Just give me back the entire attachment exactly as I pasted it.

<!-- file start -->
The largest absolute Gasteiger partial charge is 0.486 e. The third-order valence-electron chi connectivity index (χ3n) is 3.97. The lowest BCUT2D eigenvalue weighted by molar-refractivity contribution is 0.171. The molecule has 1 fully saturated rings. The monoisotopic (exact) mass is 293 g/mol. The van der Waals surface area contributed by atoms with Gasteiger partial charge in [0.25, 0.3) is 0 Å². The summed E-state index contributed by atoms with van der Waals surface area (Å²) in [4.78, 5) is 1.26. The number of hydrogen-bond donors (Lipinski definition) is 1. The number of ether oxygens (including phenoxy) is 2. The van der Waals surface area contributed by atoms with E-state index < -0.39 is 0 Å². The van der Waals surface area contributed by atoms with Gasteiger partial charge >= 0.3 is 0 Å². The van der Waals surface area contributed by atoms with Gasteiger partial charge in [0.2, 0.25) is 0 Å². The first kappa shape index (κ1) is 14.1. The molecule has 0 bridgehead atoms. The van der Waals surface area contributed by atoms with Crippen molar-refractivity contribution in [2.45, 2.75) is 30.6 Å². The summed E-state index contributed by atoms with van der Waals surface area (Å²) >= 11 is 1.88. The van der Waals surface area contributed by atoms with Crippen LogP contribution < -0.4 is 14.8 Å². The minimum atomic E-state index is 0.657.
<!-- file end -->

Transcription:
The largest absolute Gasteiger partial charge is 0.486 e. The third-order valence-electron chi connectivity index (χ3n) is 3.97. The lowest BCUT2D eigenvalue weighted by molar-refractivity contribution is 0.171. The molecule has 1 fully saturated rings. The monoisotopic (exact) mass is 293 g/mol. The van der Waals surface area contributed by atoms with Gasteiger partial charge in [0.25, 0.3) is 0 Å². The summed E-state index contributed by atoms with van der Waals surface area (Å²) in [4.78, 5) is 1.26. The number of hydrogen-bond donors (Lipinski definition) is 1. The number of ether oxygens (including phenoxy) is 2. The van der Waals surface area contributed by atoms with E-state index < -0.39 is 0 Å². The van der Waals surface area contributed by atoms with Gasteiger partial charge >= 0.3 is 0 Å². The van der Waals surface area contributed by atoms with Gasteiger partial charge in [0.2, 0.25) is 0 Å². The first kappa shape index (κ1) is 14.1. The molecule has 0 bridgehead atoms. The van der Waals surface area contributed by atoms with Crippen molar-refractivity contribution in [2.45, 2.75) is 30.6 Å². The summed E-state index contributed by atoms with van der Waals surface area (Å²) >= 11 is 1.88. The van der Waals surface area contributed by atoms with Crippen LogP contribution < -0.4 is 14.8 Å². The minimum atomic E-state index is 0.657.